Self-help books are an ever-increasing segment of the American publishing market. There are books and software on everything from gardening to health care. There are even books and software out there that purport to allow an individual to draft his or her own estate planning documents. Some of these items are promoted by media personalities and others by purported experts.
Some of these items have technical flaws. For example, the Elder Law Section and the Estate Planning and Fiduciary Law Section of the North Carolina Bar Association have noted serious flaws in one set of “off the shelf” documents promoted by a seemingly reputable source. The Bar is asking the organization to remove North Carolina from the list of approved states. This is just the tip of the iceberg.
However, even if there were nothing wrong with the documents themselves, self-help is a dangerous way to proceed. There is an old adage attributed to Abraham Lincoln: “A lawyer who represents himself has a fool for a client.” Similarly, someone who drafts his or her own estate plan is being penny-wise and pound-foolish. In both cases, there is a lack of perspective. Even an attorney needs to step back and let someone who does not have personal involvement in the situation examine the facts and suggest alternatives.
In addition to perspective, an attorney brings years of expertise, training, and experience regarding the law and its application in various factual circumstances. What may seem simple to a layperson may have many layers of complication. For example, let’s say you want to leave everything to your children so you write a will and you say just that. What happens if your son predeceases you? Does his share go to your other children? Does his share go to his children? Does his share go to his widow? What happens to joint property? If you have an IRA, 401k, and life insurance, will they go to your children? Those assets will go to the children only if the beneficiary designations send the assets to the kids, regardless of the terms of the will. Even if your will gives your life insurance and retirement assets to your children, the beneficiary designation form or federal law may override your desire if proper steps are not taken.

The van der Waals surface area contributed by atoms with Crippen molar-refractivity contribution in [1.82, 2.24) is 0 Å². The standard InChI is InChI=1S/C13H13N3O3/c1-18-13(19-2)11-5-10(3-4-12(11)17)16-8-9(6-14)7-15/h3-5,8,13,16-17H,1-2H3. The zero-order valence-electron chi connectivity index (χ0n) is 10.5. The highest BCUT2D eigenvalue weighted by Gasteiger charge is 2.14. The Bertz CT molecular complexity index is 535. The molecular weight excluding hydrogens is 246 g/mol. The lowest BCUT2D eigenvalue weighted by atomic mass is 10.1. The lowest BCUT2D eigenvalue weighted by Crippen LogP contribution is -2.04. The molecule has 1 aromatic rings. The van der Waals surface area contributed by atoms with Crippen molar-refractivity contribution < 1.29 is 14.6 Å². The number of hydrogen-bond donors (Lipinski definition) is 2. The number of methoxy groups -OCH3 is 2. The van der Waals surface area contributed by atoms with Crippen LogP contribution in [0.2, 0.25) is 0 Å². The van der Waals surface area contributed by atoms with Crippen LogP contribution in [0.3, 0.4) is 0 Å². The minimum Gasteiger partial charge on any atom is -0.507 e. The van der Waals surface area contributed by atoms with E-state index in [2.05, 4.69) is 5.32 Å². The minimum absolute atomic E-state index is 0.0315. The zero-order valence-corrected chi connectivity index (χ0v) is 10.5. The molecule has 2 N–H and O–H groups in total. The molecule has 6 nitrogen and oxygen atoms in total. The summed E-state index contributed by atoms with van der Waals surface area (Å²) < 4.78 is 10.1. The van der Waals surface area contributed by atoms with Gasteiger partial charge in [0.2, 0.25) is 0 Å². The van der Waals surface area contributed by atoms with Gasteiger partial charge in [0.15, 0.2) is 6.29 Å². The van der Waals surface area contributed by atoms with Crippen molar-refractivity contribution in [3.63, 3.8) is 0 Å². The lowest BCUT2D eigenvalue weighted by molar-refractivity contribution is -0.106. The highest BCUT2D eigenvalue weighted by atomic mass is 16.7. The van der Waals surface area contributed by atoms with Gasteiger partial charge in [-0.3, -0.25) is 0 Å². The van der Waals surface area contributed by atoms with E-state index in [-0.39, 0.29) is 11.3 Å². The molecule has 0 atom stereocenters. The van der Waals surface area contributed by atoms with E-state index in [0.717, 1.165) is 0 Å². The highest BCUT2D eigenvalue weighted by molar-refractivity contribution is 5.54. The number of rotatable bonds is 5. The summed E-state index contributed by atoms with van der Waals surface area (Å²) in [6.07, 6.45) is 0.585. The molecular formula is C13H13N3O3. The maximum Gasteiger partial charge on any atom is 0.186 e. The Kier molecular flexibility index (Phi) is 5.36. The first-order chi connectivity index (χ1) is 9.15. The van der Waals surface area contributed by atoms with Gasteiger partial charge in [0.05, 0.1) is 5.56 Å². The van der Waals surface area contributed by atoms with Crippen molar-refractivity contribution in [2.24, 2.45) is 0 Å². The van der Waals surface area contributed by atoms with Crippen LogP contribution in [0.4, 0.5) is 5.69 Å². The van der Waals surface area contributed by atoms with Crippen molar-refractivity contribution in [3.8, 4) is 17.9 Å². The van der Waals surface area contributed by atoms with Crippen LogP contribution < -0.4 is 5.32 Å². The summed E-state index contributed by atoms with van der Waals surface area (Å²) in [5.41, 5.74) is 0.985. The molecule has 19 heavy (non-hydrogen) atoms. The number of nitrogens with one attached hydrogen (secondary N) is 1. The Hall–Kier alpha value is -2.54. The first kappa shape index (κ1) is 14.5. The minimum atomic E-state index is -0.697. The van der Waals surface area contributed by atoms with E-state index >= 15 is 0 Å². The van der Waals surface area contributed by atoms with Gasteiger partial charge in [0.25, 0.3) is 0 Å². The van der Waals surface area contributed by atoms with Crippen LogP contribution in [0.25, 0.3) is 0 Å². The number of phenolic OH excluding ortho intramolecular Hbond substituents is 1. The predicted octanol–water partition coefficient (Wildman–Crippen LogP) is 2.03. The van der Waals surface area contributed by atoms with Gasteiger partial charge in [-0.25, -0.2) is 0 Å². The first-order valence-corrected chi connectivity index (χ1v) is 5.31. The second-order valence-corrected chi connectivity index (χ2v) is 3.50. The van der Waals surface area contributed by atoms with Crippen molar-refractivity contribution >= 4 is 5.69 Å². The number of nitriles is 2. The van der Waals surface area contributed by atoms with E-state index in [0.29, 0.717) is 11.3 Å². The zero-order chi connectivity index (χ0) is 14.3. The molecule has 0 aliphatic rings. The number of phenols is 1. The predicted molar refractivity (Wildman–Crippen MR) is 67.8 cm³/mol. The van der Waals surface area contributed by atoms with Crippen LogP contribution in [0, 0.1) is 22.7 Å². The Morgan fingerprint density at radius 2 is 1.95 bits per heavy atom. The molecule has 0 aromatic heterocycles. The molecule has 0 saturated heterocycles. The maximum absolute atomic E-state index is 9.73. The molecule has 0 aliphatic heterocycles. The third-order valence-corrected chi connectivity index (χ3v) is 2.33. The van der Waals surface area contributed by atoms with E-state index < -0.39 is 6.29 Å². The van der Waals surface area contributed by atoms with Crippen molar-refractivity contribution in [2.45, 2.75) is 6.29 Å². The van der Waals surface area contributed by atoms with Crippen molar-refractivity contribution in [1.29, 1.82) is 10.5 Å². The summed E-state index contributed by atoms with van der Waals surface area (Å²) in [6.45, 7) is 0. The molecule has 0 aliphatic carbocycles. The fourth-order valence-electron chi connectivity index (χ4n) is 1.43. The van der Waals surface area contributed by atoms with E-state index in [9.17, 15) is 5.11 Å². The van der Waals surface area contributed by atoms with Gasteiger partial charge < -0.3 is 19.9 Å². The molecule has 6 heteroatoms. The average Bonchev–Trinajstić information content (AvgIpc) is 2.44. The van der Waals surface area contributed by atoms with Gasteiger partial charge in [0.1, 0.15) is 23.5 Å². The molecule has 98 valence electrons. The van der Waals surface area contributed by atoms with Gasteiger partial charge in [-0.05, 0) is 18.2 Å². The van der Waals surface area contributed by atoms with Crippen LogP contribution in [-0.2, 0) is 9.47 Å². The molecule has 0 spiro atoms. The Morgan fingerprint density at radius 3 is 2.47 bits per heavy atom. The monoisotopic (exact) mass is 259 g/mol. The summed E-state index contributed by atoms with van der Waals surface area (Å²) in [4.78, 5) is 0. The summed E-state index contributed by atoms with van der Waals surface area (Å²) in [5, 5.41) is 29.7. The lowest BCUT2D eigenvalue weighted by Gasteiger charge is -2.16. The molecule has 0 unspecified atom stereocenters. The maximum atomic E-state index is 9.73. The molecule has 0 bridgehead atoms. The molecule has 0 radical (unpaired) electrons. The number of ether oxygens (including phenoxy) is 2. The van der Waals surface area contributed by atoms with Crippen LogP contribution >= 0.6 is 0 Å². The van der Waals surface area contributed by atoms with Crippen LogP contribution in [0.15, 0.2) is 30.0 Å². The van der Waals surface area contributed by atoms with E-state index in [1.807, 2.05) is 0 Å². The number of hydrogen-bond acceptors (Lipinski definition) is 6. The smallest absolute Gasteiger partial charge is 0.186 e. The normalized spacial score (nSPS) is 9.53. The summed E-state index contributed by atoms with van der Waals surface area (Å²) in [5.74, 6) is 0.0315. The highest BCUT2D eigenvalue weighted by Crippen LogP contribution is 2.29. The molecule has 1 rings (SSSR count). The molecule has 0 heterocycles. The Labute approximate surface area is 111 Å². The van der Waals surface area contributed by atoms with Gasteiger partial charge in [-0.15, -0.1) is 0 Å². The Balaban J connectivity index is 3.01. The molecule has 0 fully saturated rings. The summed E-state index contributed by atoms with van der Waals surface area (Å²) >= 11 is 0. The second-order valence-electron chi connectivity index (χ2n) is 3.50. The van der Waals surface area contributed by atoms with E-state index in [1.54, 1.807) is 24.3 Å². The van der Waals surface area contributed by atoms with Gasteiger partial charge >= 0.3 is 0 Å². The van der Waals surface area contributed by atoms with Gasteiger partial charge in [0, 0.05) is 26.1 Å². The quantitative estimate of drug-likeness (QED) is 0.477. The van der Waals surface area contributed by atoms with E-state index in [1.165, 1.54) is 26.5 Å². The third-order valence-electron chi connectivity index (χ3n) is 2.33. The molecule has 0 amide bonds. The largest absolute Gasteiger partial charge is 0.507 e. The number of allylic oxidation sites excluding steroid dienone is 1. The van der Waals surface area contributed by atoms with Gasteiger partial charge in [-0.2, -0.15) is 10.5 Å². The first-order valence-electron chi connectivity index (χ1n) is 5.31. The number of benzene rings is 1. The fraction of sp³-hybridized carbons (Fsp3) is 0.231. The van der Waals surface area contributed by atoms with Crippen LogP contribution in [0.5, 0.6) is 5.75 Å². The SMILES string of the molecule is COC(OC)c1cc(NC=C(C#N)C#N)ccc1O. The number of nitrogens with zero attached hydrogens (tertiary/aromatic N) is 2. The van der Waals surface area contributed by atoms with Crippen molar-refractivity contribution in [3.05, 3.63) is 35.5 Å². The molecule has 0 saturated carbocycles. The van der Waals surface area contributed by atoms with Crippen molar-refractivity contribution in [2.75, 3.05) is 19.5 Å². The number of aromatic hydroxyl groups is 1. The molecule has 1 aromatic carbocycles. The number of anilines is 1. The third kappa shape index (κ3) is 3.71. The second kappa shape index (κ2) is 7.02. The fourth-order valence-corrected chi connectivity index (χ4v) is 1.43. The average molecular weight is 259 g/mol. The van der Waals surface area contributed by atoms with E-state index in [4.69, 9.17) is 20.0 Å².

The manner in which an asset gets to your beneficiaries also can affect the income tax consequences. For example, if you name your son as beneficiary of your IRA, he will be able to stretch out the recognition of income over his lifetime. If you name your trust as beneficiary normally he will have to recognize all of the income much more quickly, even if he is the beneficiary under the trust.
As you can see, what appears simple on the surface has many hidden traps for the untrained. A qualified estate planning attorney can help you design and implement your estate plan to achieve your unique goals.
Morrison Law Group, PLC has devoted its practice to Louisiana trusts and estate law for more than 18 years and has been a Member of the American Academy of Estate Planning Attorneys since 2017. Morrison Law Group, PLC is one of only three firms in Louisiana to be admitted to Academy Membership. The firm has helped thousands of clients meet their estate planning goals and pass on lasting legacies to their loved ones. To learn more about how you can achieve your estate planning goals, please call (504) 831-2348 or visit our website at www.morrisonlawplc.com.
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